Bridget Jensen (Houston, Texas)

Our first homestay was in the Dheisheh Refugee Camp. When we arrived in the afternoon, we were given an introduction and tour by several young men who work with the organization LAYLAC: The Palestinian Youth Action Center for Community Development. 

According to our guide, the Israeli military patrols the Palestinian camp at night at least weekly, often raiding houses, setting up snipers on rooftops, and firing rubber bullets, tear gas, and even live ammunition if any group gathers to resist the soldiers' movement through the camp. 

The night we stayed in the camp, our host suggested that, despite the nice cool weather, we close the windows so tear gas wouldn't come in.

But tears came anyway.

As we left the dinner that we had enjoyed on the rooftop of the center and bid farewell to our hosts, thanking them for the meal and showing us how to dance dabke, the traditional Palestinian dance, our group of three women was told that we were going to a very special house.  When we arrived, the young man who had taken us there told us to wait outside while he ran down the narrow street.  As we waited outside the darkened building, I noticed a plaque on the front with the face of a young man.  From our earlier tour of the camp, I knew that such plaques are placed in memory of someone killed by the Israeli military.

Our escort returned with the key and led us upstairs into an apartment that appeared nicer than I had expected in a refugee camp, that is to say, spacious and equipped with new cabinetry and appliances.  Yet no one seemed to be living in it.  The only adornment were posters on a wall with photos of young men, including the one on the plaque downstairs, and several large trophies on top of one of the cabinets.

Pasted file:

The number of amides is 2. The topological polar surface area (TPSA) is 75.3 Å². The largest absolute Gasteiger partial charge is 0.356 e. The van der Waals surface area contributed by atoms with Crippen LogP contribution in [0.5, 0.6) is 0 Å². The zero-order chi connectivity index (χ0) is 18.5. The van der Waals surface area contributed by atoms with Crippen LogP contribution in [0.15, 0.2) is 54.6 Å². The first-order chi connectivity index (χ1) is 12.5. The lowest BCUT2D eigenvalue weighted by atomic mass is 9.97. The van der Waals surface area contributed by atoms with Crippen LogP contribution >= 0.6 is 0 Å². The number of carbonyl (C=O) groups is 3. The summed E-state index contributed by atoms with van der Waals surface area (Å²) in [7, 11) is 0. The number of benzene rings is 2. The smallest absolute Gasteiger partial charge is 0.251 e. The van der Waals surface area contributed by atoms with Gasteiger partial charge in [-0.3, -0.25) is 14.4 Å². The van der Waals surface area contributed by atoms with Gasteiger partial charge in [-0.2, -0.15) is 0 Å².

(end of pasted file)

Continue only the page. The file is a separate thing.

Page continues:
He explained that this apartment was built by the man on the plaque for his mother.  He had been killed by the Israeli military in Bethlehem a year and half ago but she couldn't bring herself to live here as it only reminded her of the loss of her son.  Another of her sons was pictured in the other poster and had been in Israeli prison.  I later looked online to find this story that gave me a fuller understanding the family in whose house I stayed. 

As our escort was telling us that in his twenty-eight years, he had had fourteen close friends killed by the Israeli military, many of whom had played soccer together and whose trophies were on the cabinet, in walked the woman whose apartment we were in.  

I don't know if she understood English or not, but it didn't matter since no words could've been sufficient.  I also wasn't sure of cultural protocol and didn't want to overstep physical boundaries to give her a hug, but we held hands and I looked into her tear-filled eyes. 

I didn't start crying until later, once in bed.